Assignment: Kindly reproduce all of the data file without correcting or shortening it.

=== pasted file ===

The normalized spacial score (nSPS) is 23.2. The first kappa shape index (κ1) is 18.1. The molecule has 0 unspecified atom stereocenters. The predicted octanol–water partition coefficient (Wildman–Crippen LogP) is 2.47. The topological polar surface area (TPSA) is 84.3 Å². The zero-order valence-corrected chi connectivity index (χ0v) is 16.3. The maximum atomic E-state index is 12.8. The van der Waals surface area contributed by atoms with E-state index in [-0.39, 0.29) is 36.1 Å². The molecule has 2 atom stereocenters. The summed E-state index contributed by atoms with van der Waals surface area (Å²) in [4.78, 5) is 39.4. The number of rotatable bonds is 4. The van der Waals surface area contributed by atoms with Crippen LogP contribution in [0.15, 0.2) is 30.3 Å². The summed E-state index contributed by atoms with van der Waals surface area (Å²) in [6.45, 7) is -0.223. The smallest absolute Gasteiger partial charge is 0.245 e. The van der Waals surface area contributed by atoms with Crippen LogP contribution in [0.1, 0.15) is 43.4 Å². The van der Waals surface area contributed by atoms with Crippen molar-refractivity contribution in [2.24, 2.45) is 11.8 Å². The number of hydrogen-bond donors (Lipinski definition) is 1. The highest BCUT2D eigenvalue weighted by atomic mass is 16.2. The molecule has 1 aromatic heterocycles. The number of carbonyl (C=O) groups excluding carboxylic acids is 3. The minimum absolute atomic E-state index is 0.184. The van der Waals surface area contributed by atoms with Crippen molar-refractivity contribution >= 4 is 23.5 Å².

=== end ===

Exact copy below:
The normalized spacial score (nSPS) is 23.2. The first kappa shape index (κ1) is 18.1. The molecule has 0 unspecified atom stereocenters. The predicted octanol–water partition coefficient (Wildman–Crippen LogP) is 2.47. The topological polar surface area (TPSA) is 84.3 Å². The zero-order valence-corrected chi connectivity index (χ0v) is 16.3. The maximum atomic E-state index is 12.8. The van der Waals surface area contributed by atoms with E-state index in [-0.39, 0.29) is 36.1 Å². The molecule has 2 atom stereocenters. The summed E-state index contributed by atoms with van der Waals surface area (Å²) in [4.78, 5) is 39.4. The number of rotatable bonds is 4. The van der Waals surface area contributed by atoms with Crippen LogP contribution in [0.15, 0.2) is 30.3 Å². The summed E-state index contributed by atoms with van der Waals surface area (Å²) in [6.45, 7) is -0.223. The smallest absolute Gasteiger partial charge is 0.245 e. The van der Waals surface area contributed by atoms with Crippen LogP contribution in [0.1, 0.15) is 43.4 Å². The van der Waals surface area contributed by atoms with Crippen molar-refractivity contribution in [2.24, 2.45) is 11.8 Å². The number of hydrogen-bond donors (Lipinski definition) is 1. The highest BCUT2D eigenvalue weighted by atomic mass is 16.2. The molecule has 1 aromatic heterocycles. The number of carbonyl (C=O) groups excluding carboxylic acids is 3. The minimum absolute atomic E-state index is 0.184. The van der Waals surface area contributed by atoms with Crippen molar-refractivity contribution >= 4 is 23.5 Å².